Jane Eyre - Charlotte Brontë
Jane, who is ten years and one who is narrating this story, is not of the same father or mother as the other children, Eliza, John, and Georgiana Reed; and she is, therefore, verbally and physically mistreated by, at least for now, John, age fourteen. In this chapter, she is secluded in a separate room from the rest of the family and sets to reading a book in a window seat, but when she is accosted by John for reading his book, she is accused of attacking him and sent again into seclusion.
Jane tells of how she came to be at Gateshead Hall: the mistress of the Hall, Mrs. Reed, was married to Jane’s uncle, her father’s brother, Mr. Reed, who died nine years earlier, who also brought Jane into the home when she was only an orphaned infant; Mrs. Reed promised to care for Jane as one of her own children. Jane is still confined alone to the bed chamber where Mr. Reed had died, and while lamenting about the miseries of her life at Gateshead and how she is the scapegoat of the family, she considers how much better it would be to die or, better yet, that Mr. Reed’s ghost should come back to avenge her oppression, and that is when suddenly she sees a light move upon the wall, which frightens her, though her scream does not provide an escape but only further secures her imprisonment.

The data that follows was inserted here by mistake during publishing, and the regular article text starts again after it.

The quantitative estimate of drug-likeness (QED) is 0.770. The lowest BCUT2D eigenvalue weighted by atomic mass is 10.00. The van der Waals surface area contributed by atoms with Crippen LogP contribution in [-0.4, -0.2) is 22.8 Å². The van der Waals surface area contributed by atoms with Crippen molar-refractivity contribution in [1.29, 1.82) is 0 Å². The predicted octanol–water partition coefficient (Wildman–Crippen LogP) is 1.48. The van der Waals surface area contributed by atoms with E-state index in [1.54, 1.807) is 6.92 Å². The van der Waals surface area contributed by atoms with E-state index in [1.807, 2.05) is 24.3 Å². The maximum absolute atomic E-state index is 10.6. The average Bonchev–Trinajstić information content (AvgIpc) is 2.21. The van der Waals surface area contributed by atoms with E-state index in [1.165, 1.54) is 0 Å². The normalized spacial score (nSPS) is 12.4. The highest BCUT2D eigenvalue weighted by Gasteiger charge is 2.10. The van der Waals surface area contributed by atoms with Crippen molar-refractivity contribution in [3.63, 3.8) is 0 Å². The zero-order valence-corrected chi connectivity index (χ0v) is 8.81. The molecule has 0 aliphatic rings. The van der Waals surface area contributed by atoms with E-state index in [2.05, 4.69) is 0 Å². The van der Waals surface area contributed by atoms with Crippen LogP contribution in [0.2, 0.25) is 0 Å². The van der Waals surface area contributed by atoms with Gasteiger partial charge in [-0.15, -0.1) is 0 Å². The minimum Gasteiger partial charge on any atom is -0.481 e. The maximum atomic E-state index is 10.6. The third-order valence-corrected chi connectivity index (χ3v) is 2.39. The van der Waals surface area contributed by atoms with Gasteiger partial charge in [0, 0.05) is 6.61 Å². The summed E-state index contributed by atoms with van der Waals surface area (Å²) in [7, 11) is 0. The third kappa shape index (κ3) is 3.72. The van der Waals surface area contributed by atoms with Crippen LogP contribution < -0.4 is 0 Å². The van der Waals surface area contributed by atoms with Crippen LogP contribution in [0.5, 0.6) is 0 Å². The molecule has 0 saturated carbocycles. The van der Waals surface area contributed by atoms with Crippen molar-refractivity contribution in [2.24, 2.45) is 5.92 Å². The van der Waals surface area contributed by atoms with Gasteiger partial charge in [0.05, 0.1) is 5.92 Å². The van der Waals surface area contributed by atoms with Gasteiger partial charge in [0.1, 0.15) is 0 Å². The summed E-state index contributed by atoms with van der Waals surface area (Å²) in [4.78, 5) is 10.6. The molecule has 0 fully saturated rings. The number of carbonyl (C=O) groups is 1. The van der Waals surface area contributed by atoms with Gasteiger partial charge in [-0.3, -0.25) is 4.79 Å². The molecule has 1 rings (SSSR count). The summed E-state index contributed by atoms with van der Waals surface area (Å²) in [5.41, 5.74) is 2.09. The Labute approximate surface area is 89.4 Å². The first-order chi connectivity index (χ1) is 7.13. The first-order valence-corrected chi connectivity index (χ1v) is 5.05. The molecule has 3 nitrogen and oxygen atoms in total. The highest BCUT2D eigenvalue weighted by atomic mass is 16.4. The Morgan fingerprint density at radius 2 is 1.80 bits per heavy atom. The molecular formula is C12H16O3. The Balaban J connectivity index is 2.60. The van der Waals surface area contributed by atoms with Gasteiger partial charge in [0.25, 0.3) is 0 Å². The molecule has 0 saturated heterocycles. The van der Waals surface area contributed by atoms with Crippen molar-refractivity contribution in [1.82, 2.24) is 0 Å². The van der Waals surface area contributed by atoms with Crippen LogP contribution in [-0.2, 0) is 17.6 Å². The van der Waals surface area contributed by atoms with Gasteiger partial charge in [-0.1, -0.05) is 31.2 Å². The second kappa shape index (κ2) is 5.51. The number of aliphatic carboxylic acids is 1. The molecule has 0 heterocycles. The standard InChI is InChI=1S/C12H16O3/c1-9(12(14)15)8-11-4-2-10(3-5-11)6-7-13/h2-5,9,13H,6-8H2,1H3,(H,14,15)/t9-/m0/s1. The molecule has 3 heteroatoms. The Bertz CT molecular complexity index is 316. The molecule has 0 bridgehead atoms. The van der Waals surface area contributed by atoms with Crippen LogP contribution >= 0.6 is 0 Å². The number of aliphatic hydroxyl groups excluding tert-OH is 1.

Because of her strange reports from that room, and there were more than just lights, Mrs. Reed orders the apothecary, Mr. Llyod, to see her. Jane tells him honestly why she is so miserable at Gateshead, such as being locked up in the room with Mr. Reed’s ghost, but she can not express in words all that she is experiencing; Mr. Lloyd suggests that school may be a good change, and she is encouraged by that. In addition, Jane learns through conversation between Bessie and Abbot, the nurse and maid, of her father and mother’s history, who they were and how they died from illness one month apart.
Jane is a brave little girl to speak so earnestly toward Mrs. Reed, or maybe it is true since she claims that it is as if someone else is speaking through her; nonetheless, because of it she is kept separate from the remainder of the household where she is left to dwell on her lack of being loved. One day a Mr. Brocklehurst arrives to discuss taking Jane away to school, and in front of Jane, Mrs. Reed gives a false report about Jane being a liar and full of deceit until Jane defends herself with all freedom and liberty leaving Mrs. Reed speechless and unable to remain in Jane’s presence. (I feel like I am getting Mommie Dearest flashbacks!)